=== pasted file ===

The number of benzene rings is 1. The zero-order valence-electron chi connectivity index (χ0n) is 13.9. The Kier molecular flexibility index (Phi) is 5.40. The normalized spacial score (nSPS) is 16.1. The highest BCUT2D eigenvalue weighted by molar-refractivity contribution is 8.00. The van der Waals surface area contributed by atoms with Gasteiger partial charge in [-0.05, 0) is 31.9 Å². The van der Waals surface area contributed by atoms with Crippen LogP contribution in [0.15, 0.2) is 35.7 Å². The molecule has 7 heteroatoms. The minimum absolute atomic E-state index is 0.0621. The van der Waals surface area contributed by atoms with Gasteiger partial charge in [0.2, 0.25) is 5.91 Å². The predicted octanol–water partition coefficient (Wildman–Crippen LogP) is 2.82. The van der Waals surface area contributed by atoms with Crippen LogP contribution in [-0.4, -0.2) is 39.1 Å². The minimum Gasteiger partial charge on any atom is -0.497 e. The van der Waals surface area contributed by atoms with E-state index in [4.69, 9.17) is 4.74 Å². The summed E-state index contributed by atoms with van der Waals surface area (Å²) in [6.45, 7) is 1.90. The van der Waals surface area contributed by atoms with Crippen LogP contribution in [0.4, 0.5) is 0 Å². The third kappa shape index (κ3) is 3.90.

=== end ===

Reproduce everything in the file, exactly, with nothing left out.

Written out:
The number of benzene rings is 1. The zero-order valence-electron chi connectivity index (χ0n) is 13.9. The Kier molecular flexibility index (Phi) is 5.40. The normalized spacial score (nSPS) is 16.1. The highest BCUT2D eigenvalue weighted by molar-refractivity contribution is 8.00. The van der Waals surface area contributed by atoms with Gasteiger partial charge in [-0.05, 0) is 31.9 Å². The van der Waals surface area contributed by atoms with Crippen LogP contribution in [0.15, 0.2) is 35.7 Å². The molecule has 7 heteroatoms. The minimum absolute atomic E-state index is 0.0621. The van der Waals surface area contributed by atoms with Gasteiger partial charge in [0.2, 0.25) is 5.91 Å². The predicted octanol–water partition coefficient (Wildman–Crippen LogP) is 2.82. The van der Waals surface area contributed by atoms with Crippen LogP contribution in [-0.4, -0.2) is 39.1 Å². The minimum Gasteiger partial charge on any atom is -0.497 e. The van der Waals surface area contributed by atoms with E-state index in [4.69, 9.17) is 4.74 Å². The summed E-state index contributed by atoms with van der Waals surface area (Å²) in [6.45, 7) is 1.90. The van der Waals surface area contributed by atoms with Crippen LogP contribution in [0.4, 0.5) is 0 Å². The third kappa shape index (κ3) is 3.90.